Inspirational Leaders Are Masters of Appreciation

They Know How To Focus On Blessings It was a hot, muggy night years ago, and we were rehearsing a professional "workshop" musical in a long-vacant warehouse building in Denver. It was that phase of the rehearsal period in which we had to go over the crowd scenes - nobody's favorite part. You stand around in clusters for hours, waiting for instructions, waiting for each scene's principal performers to "get it" to the director's satisfaction. That night, as even pro actors often do, we started acting like children.

The kids you went to school with who grew up to be musical theatre performers, well, those kids were the funniest, most clever, most creative kids in your school. They did voices. They did awesome impressions. They made up great jokes on-the-spot, with lightning-fast wit, wonderful timing, and impeccable delivery. In short, they were very entertaining. And by the time they'd become adults, they'd honed their ability to entertain to a fine art, learning in great measure by practicing on each other.

So you can imagine what it's like when you get, say, 20 or 30 of these folks together in a sweaty warehouse, standing around in clusters, bored. You're supposed to be quiet, but that just adds another layer of challenge. How quietly can I crack up the other people in my group? How hard can I laugh without making any noise?

I was part of the problem that evening, more than I was part of the solution. During the scenes in which I was one of the principals, I took care of business, got my movements and instructions down, and tried as best I could to facilitate the group's opportunity to move on to the next scene. But in scenes during which I was just a "villager," another face in the onstage crowd, I joined right in with the misbehavior. What began as whispering soon became quiet speaking, accompanied by some laughing, then more loud laughing, and finally the din in that hall was deafening.

You see, it didn't matter to any of us that the producers had invested their life savings in us, and in the workshop of this world-premier show. It didn't matter how much it had cost them to rent this lousy rehearsal space, hire the musicians to accompany us, dress us in elaborate costumes, or even how much they'd agreed to pay us. We wanted to get the boring stuff over with and get out of there (possibly moving our shenanigans to a nearby watering hole for after-rehearsal food and drink). We were, to varying degrees but to some extent all of us, in it for our own personal amusement.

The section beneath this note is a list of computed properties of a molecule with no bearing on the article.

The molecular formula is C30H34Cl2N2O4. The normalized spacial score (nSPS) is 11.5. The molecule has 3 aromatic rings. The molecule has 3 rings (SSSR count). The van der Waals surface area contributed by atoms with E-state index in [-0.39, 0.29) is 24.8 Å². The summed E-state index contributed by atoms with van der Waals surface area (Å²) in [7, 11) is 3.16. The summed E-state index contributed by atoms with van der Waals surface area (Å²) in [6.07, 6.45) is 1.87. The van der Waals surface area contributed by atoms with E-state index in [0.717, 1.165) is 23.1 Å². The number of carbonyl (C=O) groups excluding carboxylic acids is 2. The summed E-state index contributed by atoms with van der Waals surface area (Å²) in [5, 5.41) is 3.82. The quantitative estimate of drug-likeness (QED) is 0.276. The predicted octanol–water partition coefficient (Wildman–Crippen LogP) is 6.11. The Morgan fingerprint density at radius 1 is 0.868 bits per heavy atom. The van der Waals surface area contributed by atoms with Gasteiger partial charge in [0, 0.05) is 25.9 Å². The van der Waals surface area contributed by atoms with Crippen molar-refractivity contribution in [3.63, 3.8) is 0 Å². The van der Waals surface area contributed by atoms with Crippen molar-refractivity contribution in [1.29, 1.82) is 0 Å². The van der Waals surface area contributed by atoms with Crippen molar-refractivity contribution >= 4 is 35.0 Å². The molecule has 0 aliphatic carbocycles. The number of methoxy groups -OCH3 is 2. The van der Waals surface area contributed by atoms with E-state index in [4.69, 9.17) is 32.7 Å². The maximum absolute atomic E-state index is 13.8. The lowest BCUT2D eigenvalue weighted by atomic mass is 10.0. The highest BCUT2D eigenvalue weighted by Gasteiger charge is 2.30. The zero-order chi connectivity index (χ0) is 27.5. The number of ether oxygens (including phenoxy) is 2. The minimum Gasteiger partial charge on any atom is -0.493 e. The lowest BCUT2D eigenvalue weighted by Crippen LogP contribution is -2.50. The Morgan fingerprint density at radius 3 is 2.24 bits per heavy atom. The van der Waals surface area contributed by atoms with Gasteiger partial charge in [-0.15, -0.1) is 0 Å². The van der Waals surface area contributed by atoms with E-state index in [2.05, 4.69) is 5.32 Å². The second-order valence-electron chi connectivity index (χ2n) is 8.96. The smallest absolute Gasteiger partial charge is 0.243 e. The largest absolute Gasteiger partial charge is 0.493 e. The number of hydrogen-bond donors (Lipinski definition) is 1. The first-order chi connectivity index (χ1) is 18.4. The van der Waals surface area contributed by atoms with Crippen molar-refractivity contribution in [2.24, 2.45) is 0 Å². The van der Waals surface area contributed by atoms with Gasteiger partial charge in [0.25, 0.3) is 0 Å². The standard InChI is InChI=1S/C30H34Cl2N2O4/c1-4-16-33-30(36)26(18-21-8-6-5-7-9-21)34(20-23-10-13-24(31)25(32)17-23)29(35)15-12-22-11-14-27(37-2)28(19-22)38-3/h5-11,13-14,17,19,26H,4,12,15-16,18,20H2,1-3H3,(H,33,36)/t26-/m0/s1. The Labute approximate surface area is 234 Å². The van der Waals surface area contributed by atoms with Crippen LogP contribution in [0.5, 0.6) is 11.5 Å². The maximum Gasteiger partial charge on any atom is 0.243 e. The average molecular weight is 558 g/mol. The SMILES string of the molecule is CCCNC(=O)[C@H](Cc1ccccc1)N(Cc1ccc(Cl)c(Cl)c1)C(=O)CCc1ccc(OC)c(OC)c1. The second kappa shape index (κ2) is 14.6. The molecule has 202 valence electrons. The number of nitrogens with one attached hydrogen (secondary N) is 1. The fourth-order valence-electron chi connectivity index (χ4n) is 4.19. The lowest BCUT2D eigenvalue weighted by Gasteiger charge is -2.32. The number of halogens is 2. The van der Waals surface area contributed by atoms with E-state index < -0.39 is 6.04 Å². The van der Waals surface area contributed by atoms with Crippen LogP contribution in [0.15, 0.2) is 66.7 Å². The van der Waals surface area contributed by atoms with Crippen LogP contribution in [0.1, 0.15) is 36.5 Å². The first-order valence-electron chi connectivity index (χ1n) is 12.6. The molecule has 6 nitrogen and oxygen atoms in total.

The producers had even hired and flown out from New York, at no small expense, a "real" Broadway director to lead us. Funny, but none of us were all that impressed with David when we first met him. He was our age, pretty much, with long hair and a very casual sense of dress. This guy was the world-class directing talent we'd heard so much about? He looked like what he was: another actor, another overgrown child, just like the rest of us. But by the end of our first week in his production, every one of us had come to respect David as a consummate pro, and certainly by the evening of crowd scenes we admired him greatly.

David was a true inspirational leader, and the way he handled our tomfoolery on crowd scene night was a perfect example of how he used his appreciation (and his ability to bring a sense of appreciation out of each of us) as a central tool in his leadership arsenal.

As I recall, we were working one of my principal scenes, so for the moment I was feeling kinda self-righteous in the knowledge that other people were acting up more than I was. David was giving instructions, never raising his volume louder than a moderate speaking voice. At one point, when it finally became too loud to hear him, and he tired of repeating himself, he just smiled and stopped talking. He looked around the room, like an elementary teacher does, waiting for the chatter to cease.

"Oh boy," I remember thinking, "Now we're gonna get it. He's gonna lose his cool and yell at us." This was probably what all of us expected, since every other director with whom we'd ever worked has a little breakdown - usually right around that crowd-scene point in the rehearsal schedule - and yells at the cast. We started to hang our heads in anticipatory shame.

But David's voice was soft, clear, and even upbeat.